IDA and data centres, RTE’s Six Nations ads, and lost motoring taxes

Business Today: the best news, analysis and comment from The Irish Times business desk

The IDA flagged concerns that data centres were being "scapegoated" for a crisis in electricity supply that had led to warnings of power blackouts, according to documents sourced via Freedom of Information by Ken Foxe.

RTÉ is selling advertising packages priced at up to ¤85,000 for its half of this year's Six Nations television coverage as action from the rugby championship returns to the broadcaster next month for the first time since 2017 under a joint rights deal with rival Virgin Media Television. Laura Slattery has the details.

A law firm hired by investment bank Investec to review its governance, after it was caught up in a controversy around a fraudulent financial trading scheme (known as cum-ex), previously worked for a company heavily involved in the trades. Jack Power reports.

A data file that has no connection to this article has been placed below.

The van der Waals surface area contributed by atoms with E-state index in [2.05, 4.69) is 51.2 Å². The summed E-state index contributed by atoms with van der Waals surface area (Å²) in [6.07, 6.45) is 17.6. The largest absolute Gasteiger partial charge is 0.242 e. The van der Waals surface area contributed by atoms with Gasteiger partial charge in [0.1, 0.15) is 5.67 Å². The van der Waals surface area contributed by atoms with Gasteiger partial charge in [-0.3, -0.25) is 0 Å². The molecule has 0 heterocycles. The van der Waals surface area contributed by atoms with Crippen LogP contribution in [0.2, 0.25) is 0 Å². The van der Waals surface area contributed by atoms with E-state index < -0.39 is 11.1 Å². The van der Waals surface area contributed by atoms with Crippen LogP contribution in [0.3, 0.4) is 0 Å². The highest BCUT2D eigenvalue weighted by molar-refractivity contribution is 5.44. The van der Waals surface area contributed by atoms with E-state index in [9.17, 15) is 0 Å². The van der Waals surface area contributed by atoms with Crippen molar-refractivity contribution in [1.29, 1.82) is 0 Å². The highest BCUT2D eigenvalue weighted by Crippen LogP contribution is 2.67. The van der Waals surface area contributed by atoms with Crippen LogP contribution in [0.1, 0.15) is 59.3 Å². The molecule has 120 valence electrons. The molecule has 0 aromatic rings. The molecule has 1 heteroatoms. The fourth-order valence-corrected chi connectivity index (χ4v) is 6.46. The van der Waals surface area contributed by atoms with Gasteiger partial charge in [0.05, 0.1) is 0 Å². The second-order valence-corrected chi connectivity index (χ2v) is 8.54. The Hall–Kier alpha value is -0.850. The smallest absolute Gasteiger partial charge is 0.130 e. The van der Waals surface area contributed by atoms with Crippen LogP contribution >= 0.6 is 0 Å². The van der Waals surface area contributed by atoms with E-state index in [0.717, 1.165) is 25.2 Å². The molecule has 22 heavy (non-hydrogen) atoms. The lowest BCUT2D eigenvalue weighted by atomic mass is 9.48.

Paschal Donohoe is set to meet the new German finance minister Christian Lindner in Berlin today to discuss key economic issues before travelling on to meet senior political figures in Latvia and Lithuania in his role as president of the Eurogroup. Derek Scally tees up his trip.

Irish people increased their spending on Covid testing kits in the run up to Christmas, according to the latest monthly report on spending by fintech Revolut, writes Ciara O'Brien.

More than €2 billion was invested in the Irish property market in the final quarter of 2021, bringing the total for the year to €5.5 billion, according to figures from real estate agent Savills Ireland. Laura Slattery reports.

In his weekly column, Eoin Burke-Kennedy says the switch to electric vehicles will punch a €5 billion hole in the State's finances. How will these lost taxes and duties be replaced?

Want to read more books this year? FT columnist Pilita Clark offers some tips, based on the practices of a number of well known super readers from around the world.

In Q&A, a woman says her ex-partner wants their house sold years after he stopped paying the mortgage, and asks about her options. Dominic Coyle offers some guidance.

In our Opinion piece, EY's chief economist Neil Gibson does not expect prices to fall this year by as much as has been predicted, and argues that we must focus on certain priorities if we are to position the Irish economy for future growth.

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